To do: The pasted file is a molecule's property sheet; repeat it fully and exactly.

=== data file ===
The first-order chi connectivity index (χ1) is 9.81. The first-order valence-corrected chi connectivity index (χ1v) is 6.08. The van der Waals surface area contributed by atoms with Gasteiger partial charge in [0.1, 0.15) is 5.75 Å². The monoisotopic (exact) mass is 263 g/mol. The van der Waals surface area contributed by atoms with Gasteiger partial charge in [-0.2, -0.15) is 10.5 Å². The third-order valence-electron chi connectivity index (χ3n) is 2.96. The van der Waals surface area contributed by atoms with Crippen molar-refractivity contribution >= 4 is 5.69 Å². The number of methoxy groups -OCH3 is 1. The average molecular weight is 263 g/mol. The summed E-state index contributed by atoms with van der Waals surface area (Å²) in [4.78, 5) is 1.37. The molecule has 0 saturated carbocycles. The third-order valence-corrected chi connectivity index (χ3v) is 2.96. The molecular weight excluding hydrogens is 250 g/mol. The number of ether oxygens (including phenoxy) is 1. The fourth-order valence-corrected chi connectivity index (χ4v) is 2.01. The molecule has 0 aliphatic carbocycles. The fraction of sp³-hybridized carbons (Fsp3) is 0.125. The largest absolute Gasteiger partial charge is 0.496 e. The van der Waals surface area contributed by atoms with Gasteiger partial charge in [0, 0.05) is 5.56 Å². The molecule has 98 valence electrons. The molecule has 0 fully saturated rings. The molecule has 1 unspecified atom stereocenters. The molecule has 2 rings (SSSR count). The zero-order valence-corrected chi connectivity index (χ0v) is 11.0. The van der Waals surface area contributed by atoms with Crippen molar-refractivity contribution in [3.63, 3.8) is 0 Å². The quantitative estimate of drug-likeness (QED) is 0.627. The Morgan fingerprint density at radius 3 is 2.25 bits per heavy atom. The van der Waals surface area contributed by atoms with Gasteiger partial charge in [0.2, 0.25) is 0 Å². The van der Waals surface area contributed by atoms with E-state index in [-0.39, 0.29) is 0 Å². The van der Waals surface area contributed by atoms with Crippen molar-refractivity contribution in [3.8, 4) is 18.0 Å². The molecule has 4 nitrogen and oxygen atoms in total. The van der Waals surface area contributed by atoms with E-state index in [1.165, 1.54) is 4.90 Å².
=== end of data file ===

The first-order chi connectivity index (χ1) is 9.81. The first-order valence-corrected chi connectivity index (χ1v) is 6.08. The van der Waals surface area contributed by atoms with Gasteiger partial charge in [0.1, 0.15) is 5.75 Å². The monoisotopic (exact) mass is 263 g/mol. The van der Waals surface area contributed by atoms with Gasteiger partial charge in [-0.2, -0.15) is 10.5 Å². The third-order valence-electron chi connectivity index (χ3n) is 2.96. The van der Waals surface area contributed by atoms with Crippen molar-refractivity contribution >= 4 is 5.69 Å². The number of methoxy groups -OCH3 is 1. The average molecular weight is 263 g/mol. The summed E-state index contributed by atoms with van der Waals surface area (Å²) in [4.78, 5) is 1.37. The molecule has 0 saturated carbocycles. The third-order valence-corrected chi connectivity index (χ3v) is 2.96. The molecular weight excluding hydrogens is 250 g/mol. The number of ether oxygens (including phenoxy) is 1. The fourth-order valence-corrected chi connectivity index (χ4v) is 2.01. The molecule has 0 aliphatic carbocycles. The fraction of sp³-hybridized carbons (Fsp3) is 0.125. The largest absolute Gasteiger partial charge is 0.496 e. The van der Waals surface area contributed by atoms with Gasteiger partial charge in [0, 0.05) is 5.56 Å². The molecule has 98 valence electrons. The molecule has 0 fully saturated rings. The molecule has 1 unspecified atom stereocenters. The molecule has 2 rings (SSSR count). The zero-order valence-corrected chi connectivity index (χ0v) is 11.0. The van der Waals surface area contributed by atoms with Crippen molar-refractivity contribution in [3.63, 3.8) is 0 Å². The quantitative estimate of drug-likeness (QED) is 0.627. The Morgan fingerprint density at radius 3 is 2.25 bits per heavy atom. The van der Waals surface area contributed by atoms with Gasteiger partial charge in [0.2, 0.25) is 0 Å². The van der Waals surface area contributed by atoms with E-state index in [-0.39, 0.29) is 0 Å². The van der Waals surface area contributed by atoms with Crippen molar-refractivity contribution in [3.8, 4) is 18.0 Å². The molecule has 4 nitrogen and oxygen atoms in total. The van der Waals surface area contributed by atoms with E-state index in [1.165, 1.54) is 4.90 Å².